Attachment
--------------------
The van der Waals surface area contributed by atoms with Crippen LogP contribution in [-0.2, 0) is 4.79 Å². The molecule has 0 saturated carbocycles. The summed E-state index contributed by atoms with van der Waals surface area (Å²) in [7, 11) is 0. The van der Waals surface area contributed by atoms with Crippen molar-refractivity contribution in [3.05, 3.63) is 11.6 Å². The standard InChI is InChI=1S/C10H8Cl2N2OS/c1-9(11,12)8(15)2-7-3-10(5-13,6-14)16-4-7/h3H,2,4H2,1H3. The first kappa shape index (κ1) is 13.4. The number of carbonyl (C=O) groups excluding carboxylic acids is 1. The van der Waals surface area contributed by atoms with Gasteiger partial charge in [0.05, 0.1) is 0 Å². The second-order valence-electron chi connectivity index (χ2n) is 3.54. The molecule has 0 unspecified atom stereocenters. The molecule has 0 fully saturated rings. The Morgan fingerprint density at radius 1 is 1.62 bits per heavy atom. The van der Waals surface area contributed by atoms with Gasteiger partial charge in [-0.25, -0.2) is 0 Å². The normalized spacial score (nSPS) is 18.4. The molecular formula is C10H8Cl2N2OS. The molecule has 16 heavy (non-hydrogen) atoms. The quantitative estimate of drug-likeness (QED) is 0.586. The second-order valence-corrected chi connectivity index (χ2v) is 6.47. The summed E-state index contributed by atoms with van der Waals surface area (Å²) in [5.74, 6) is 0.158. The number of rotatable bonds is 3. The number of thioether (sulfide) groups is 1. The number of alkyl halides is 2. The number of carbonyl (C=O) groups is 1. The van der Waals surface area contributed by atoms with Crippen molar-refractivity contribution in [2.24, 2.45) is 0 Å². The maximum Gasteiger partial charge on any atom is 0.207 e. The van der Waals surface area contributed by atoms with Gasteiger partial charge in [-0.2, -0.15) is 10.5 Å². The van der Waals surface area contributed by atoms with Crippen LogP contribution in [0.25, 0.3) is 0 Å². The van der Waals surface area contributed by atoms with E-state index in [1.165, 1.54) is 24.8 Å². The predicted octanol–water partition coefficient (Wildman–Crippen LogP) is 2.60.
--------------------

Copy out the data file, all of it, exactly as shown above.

The van der Waals surface area contributed by atoms with Crippen LogP contribution in [-0.2, 0) is 4.79 Å². The molecule has 0 saturated carbocycles. The summed E-state index contributed by atoms with van der Waals surface area (Å²) in [7, 11) is 0. The van der Waals surface area contributed by atoms with Crippen molar-refractivity contribution in [3.05, 3.63) is 11.6 Å². The standard InChI is InChI=1S/C10H8Cl2N2OS/c1-9(11,12)8(15)2-7-3-10(5-13,6-14)16-4-7/h3H,2,4H2,1H3. The first kappa shape index (κ1) is 13.4. The number of carbonyl (C=O) groups excluding carboxylic acids is 1. The van der Waals surface area contributed by atoms with Gasteiger partial charge in [0.05, 0.1) is 0 Å². The second-order valence-electron chi connectivity index (χ2n) is 3.54. The molecule has 0 unspecified atom stereocenters. The molecule has 0 fully saturated rings. The Morgan fingerprint density at radius 1 is 1.62 bits per heavy atom. The van der Waals surface area contributed by atoms with Gasteiger partial charge in [-0.25, -0.2) is 0 Å². The normalized spacial score (nSPS) is 18.4. The molecular formula is C10H8Cl2N2OS. The molecule has 16 heavy (non-hydrogen) atoms. The quantitative estimate of drug-likeness (QED) is 0.586. The second-order valence-corrected chi connectivity index (χ2v) is 6.47. The summed E-state index contributed by atoms with van der Waals surface area (Å²) in [5.74, 6) is 0.158. The number of rotatable bonds is 3. The number of thioether (sulfide) groups is 1. The number of alkyl halides is 2. The number of carbonyl (C=O) groups is 1. The van der Waals surface area contributed by atoms with Crippen molar-refractivity contribution in [2.24, 2.45) is 0 Å². The maximum Gasteiger partial charge on any atom is 0.207 e. The van der Waals surface area contributed by atoms with Gasteiger partial charge in [-0.2, -0.15) is 10.5 Å². The van der Waals surface area contributed by atoms with Crippen LogP contribution in [0.25, 0.3) is 0 Å². The van der Waals surface area contributed by atoms with E-state index in [1.165, 1.54) is 24.8 Å². The predicted octanol–water partition coefficient (Wildman–Crippen LogP) is 2.60.